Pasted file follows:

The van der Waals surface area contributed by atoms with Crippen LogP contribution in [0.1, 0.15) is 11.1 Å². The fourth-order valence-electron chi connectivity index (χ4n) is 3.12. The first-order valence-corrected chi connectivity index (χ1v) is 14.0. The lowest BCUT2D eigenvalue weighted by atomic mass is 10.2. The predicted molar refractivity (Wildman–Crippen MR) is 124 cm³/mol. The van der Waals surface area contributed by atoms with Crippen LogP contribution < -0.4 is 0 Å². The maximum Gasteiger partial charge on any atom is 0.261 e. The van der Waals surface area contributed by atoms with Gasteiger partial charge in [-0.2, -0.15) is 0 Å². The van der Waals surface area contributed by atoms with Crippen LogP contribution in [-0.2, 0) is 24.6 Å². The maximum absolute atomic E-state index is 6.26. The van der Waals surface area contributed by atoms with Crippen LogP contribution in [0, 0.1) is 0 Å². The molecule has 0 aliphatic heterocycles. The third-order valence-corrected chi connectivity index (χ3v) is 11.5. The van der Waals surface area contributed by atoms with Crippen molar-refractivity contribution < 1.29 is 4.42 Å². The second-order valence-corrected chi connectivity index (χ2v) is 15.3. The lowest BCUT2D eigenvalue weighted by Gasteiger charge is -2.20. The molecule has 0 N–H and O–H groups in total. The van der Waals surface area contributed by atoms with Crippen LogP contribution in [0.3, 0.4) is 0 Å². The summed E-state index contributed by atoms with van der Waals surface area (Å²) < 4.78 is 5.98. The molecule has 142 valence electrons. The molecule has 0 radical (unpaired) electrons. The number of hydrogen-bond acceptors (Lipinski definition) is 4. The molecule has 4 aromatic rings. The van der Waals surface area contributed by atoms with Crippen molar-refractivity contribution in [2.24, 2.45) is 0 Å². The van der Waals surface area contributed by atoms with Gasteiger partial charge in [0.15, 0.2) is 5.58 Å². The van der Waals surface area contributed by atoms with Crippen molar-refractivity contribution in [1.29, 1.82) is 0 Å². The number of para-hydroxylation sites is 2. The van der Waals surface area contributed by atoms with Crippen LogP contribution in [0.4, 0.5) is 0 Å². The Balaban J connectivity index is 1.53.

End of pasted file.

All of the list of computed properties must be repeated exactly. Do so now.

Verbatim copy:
The van der Waals surface area contributed by atoms with Crippen LogP contribution in [0.1, 0.15) is 11.1 Å². The fourth-order valence-electron chi connectivity index (χ4n) is 3.12. The first-order valence-corrected chi connectivity index (χ1v) is 14.0. The lowest BCUT2D eigenvalue weighted by atomic mass is 10.2. The predicted molar refractivity (Wildman–Crippen MR) is 124 cm³/mol. The van der Waals surface area contributed by atoms with Crippen LogP contribution < -0.4 is 0 Å². The maximum Gasteiger partial charge on any atom is 0.261 e. The van der Waals surface area contributed by atoms with Gasteiger partial charge in [-0.2, -0.15) is 0 Å². The van der Waals surface area contributed by atoms with Crippen LogP contribution in [-0.2, 0) is 24.6 Å². The maximum absolute atomic E-state index is 6.26. The van der Waals surface area contributed by atoms with Crippen LogP contribution in [0, 0.1) is 0 Å². The molecule has 0 aliphatic heterocycles. The third-order valence-corrected chi connectivity index (χ3v) is 11.5. The van der Waals surface area contributed by atoms with Crippen molar-refractivity contribution < 1.29 is 4.42 Å². The second-order valence-corrected chi connectivity index (χ2v) is 15.3. The lowest BCUT2D eigenvalue weighted by Gasteiger charge is -2.20. The molecule has 0 N–H and O–H groups in total. The van der Waals surface area contributed by atoms with Crippen LogP contribution in [0.3, 0.4) is 0 Å². The summed E-state index contributed by atoms with van der Waals surface area (Å²) < 4.78 is 5.98. The molecule has 142 valence electrons. The molecule has 0 radical (unpaired) electrons. The number of hydrogen-bond acceptors (Lipinski definition) is 4. The molecule has 4 aromatic rings. The van der Waals surface area contributed by atoms with Crippen molar-refractivity contribution in [2.24, 2.45) is 0 Å². The van der Waals surface area contributed by atoms with Gasteiger partial charge in [0.15, 0.2) is 5.58 Å². The van der Waals surface area contributed by atoms with Crippen molar-refractivity contribution in [1.29, 1.82) is 0 Å². The number of para-hydroxylation sites is 2. The van der Waals surface area contributed by atoms with Crippen LogP contribution in [0.4, 0.5) is 0 Å². The Balaban J connectivity index is 1.53.